CBS New York
TRENTON, N.J. (CBSNewYork) — When the next storm hits, be careful where you dump that snow — one New Jersey official is pushing for new legislation that would fine snow plow operators if they pile snow in spaces set aside for people with disabilities.
The ‘Snow Removal Bill,’ introduced by Assemblywoman Valerie Huttle, will impose a fine for snow plow operators who deposit snow on designated access ramps, curb cuts, special parking spaces, or other areas designed to provide access to people with disabilities, CBS2’s Elise Finch reported.
“If areas are clearly marked accessible, these should be cleared out right away,” Huttle said. “It not only safeguards people with disabilities, it’s obviously a safe thing to do and it’s the neighborly thing to do.”Read more
Brent Johnson, NJ Advance Media for NJ.com
Trenton -- Attention, New Jersey's kids and teenagers: You can now legally offer to shovel your neighbor's driveway when a snowstorm is set to hit.
And it comes just in time, with a massive storm predicted to wallop the Garden State this weekend.
Gov. Chris Christie signed a bill into law Tuesday that would block towns from preventing residents in New Jersey from offering their shoveling services within 24 hours of an impending storm.Read more
Vainieri Huttle Bill to Allow Solicitation of Snow Removal Services Ahead of Snow Storm Signed into Law
Bill in response to Bound Brook incident where two young men passing out flyers offering snow-shoveling services were stopped by police for breaking local solicitation law
(TRENTON) -- Legislation sponsored by Assemblywoman Valerie Vainieri Huttle that would allow individuals to solicit their snow shoveling services ahead of a snowstorm without fear of breaking local laws was signed into law Tuesday.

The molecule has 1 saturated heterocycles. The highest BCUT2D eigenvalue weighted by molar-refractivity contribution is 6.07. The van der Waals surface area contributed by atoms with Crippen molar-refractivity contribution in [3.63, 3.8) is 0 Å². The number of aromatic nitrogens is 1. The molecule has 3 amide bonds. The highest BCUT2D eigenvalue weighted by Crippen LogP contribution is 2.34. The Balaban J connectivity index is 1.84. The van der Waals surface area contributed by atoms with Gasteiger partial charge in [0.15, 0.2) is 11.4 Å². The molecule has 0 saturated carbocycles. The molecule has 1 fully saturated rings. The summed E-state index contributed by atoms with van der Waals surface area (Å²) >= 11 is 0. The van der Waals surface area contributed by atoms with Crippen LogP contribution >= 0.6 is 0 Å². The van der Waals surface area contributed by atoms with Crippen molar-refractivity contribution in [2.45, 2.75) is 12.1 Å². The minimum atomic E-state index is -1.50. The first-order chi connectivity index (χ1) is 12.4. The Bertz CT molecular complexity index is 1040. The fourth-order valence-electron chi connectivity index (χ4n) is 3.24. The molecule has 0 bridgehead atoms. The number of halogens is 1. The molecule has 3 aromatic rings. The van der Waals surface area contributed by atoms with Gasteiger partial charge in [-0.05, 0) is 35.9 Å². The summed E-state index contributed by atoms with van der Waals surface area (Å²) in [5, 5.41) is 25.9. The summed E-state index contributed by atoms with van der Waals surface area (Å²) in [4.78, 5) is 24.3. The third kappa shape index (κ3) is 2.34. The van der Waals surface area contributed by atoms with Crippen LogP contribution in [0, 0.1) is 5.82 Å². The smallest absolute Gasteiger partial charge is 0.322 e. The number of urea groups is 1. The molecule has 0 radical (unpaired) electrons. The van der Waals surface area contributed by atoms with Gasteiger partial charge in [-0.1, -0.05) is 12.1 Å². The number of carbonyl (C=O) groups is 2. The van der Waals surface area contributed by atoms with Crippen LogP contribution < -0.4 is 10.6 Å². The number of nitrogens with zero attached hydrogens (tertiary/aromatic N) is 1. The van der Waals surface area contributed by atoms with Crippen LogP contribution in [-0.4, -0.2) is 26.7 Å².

For up to 24 hours prior to a predicted snowstorm, the new law (formerly A-4213) supersedes any municipal ordinance that allows the municipality to regulate the solicitation of snow shoveling services.
Phil Gregory, WBGO News
Teenagers in New Jersey might not have to wait until the flakes start falling to let neighbors know they're shovel ready.
Legislation awaiting Governor Christie's approval would permit teens to ask homeowners if they need shoveling services within 24 hours of a predicted snowstorm.Read more
Toniann Antonelli, NJ1015
New Jersey teens that shovel snow for neighbors in exchange for money is a time-honored tradition, but in some municipalities kids could actually be breaking the law.
That’s because it’s illegal to solicit snow shoveling services without getting a permit first in some municipalities across the state.
The Assembly is expected to vote on a measure Monday that would allow unregulated solicitation for kids to perform snow shoveling within 24 hours of a predicted storm.Read more